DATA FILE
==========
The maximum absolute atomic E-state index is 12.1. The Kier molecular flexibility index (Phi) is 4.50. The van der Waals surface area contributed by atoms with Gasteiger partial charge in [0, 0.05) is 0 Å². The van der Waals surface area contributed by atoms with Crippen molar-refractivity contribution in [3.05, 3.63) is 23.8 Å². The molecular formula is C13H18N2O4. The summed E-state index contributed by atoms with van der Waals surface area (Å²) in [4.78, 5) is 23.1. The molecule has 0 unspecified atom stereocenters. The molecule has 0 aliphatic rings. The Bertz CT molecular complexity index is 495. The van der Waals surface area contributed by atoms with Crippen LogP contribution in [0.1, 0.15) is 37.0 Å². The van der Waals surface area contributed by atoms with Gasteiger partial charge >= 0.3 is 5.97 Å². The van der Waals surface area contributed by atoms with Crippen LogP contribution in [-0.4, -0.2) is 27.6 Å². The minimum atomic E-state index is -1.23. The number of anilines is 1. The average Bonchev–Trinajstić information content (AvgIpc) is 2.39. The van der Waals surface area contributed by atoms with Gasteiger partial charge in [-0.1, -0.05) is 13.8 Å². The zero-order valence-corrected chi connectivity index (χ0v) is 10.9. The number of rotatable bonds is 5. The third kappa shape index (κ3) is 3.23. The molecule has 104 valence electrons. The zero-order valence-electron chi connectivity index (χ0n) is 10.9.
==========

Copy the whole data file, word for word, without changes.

The maximum absolute atomic E-state index is 12.1. The Kier molecular flexibility index (Phi) is 4.50. The van der Waals surface area contributed by atoms with Gasteiger partial charge in [0, 0.05) is 0 Å². The van der Waals surface area contributed by atoms with Crippen molar-refractivity contribution in [3.05, 3.63) is 23.8 Å². The molecular formula is C13H18N2O4. The summed E-state index contributed by atoms with van der Waals surface area (Å²) in [4.78, 5) is 23.1. The molecule has 0 unspecified atom stereocenters. The molecule has 0 aliphatic rings. The Bertz CT molecular complexity index is 495. The van der Waals surface area contributed by atoms with Crippen LogP contribution in [0.1, 0.15) is 37.0 Å². The van der Waals surface area contributed by atoms with Gasteiger partial charge >= 0.3 is 5.97 Å². The van der Waals surface area contributed by atoms with Crippen LogP contribution in [-0.4, -0.2) is 27.6 Å². The minimum atomic E-state index is -1.23. The number of anilines is 1. The average Bonchev–Trinajstić information content (AvgIpc) is 2.39. The van der Waals surface area contributed by atoms with Gasteiger partial charge in [-0.1, -0.05) is 13.8 Å². The zero-order valence-corrected chi connectivity index (χ0v) is 10.9. The number of rotatable bonds is 5. The third kappa shape index (κ3) is 3.23. The molecule has 104 valence electrons. The zero-order valence-electron chi connectivity index (χ0n) is 10.9.